Doctor of Philosophy (Ph.D.)
Frederick H. Smith
This dissertation explores the world of early American botany and the transatlantic community of botanical enthusiasts from the perspective of William Hamilton, gentleman botanical collector in late eighteenth and early nineteenth century Philadelphia. Drawing on both existing documentary sources and three seasons of archaeological excavation at The Woodlands, Hamilton's country estate on the west bank of the Schuylkill River, I analyze both the physical requirements of botanical collecting as well as the more nuanced social, cultural, and economic elements of this trade and its early modern participants.;The personal experiences of individual participants in this exchange are often traced through the existing documentary evidence they leave behind, in the form of letters, plant orders, and published works. But this botanical exchange was not just intellectual; it was also physical and material, as both knowledge about plants and the plants themselves were shipped back and forth across the Atlantic Ocean. Exploring the physical and material elements of this trade adds immeasurably to our understanding of the experiences of individual participants by locating them and the items exchanged within the physical spaces of these exchanges themselves. The archaeological investigation of William Hamilton's greenhouse complex at The Woodlands explores the physical and material elements of this trade in one specific site of exchange -- Hamilton's greenhouse complex -- and the ways in which those physical and material elements reflect the experiences of the participants in this transatlantic botanical trade.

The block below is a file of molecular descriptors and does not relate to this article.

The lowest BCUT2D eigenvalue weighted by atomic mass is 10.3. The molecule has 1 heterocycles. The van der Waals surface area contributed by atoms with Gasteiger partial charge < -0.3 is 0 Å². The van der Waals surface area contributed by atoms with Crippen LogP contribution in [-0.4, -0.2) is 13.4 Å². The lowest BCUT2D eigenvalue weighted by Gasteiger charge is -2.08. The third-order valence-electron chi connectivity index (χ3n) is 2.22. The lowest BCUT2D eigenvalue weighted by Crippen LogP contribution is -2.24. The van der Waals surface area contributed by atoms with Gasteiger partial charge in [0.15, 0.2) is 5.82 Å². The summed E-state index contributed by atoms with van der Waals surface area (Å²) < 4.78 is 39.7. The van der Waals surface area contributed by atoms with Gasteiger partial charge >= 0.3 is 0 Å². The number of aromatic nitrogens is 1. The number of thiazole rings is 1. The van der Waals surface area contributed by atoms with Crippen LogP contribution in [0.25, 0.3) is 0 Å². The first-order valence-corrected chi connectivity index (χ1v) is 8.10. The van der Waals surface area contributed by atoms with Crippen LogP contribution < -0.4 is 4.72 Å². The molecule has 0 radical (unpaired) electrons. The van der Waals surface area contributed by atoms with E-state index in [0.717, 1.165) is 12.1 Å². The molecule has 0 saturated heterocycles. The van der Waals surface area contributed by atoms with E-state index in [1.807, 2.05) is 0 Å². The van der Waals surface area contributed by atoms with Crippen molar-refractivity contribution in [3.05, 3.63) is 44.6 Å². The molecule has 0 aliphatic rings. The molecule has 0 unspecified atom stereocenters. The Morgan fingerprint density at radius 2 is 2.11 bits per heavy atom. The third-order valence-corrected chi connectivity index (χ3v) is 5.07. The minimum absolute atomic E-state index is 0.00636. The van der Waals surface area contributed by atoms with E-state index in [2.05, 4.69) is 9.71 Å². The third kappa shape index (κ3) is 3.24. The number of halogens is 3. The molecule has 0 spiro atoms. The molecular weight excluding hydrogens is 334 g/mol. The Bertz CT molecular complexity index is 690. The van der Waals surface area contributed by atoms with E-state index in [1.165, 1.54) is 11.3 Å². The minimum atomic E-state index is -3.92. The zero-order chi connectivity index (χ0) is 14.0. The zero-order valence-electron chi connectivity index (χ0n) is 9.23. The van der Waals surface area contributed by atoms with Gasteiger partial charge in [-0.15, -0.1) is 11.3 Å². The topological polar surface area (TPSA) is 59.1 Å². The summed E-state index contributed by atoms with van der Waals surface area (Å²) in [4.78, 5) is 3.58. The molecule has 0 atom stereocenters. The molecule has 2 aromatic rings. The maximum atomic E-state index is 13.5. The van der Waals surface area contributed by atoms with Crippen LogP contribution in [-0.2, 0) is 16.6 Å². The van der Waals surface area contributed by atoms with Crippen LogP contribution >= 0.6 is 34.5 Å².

© The Author
Chesney, Sarah Jane, "The Fruits of their Labors: Exploring William Hamilton's Greenhouse Complex and the Rise of American Botany in Early Federal Philadelphia" (2014). Dissertations, Theses, and Masters Projects. William & Mary. Paper 1539624009.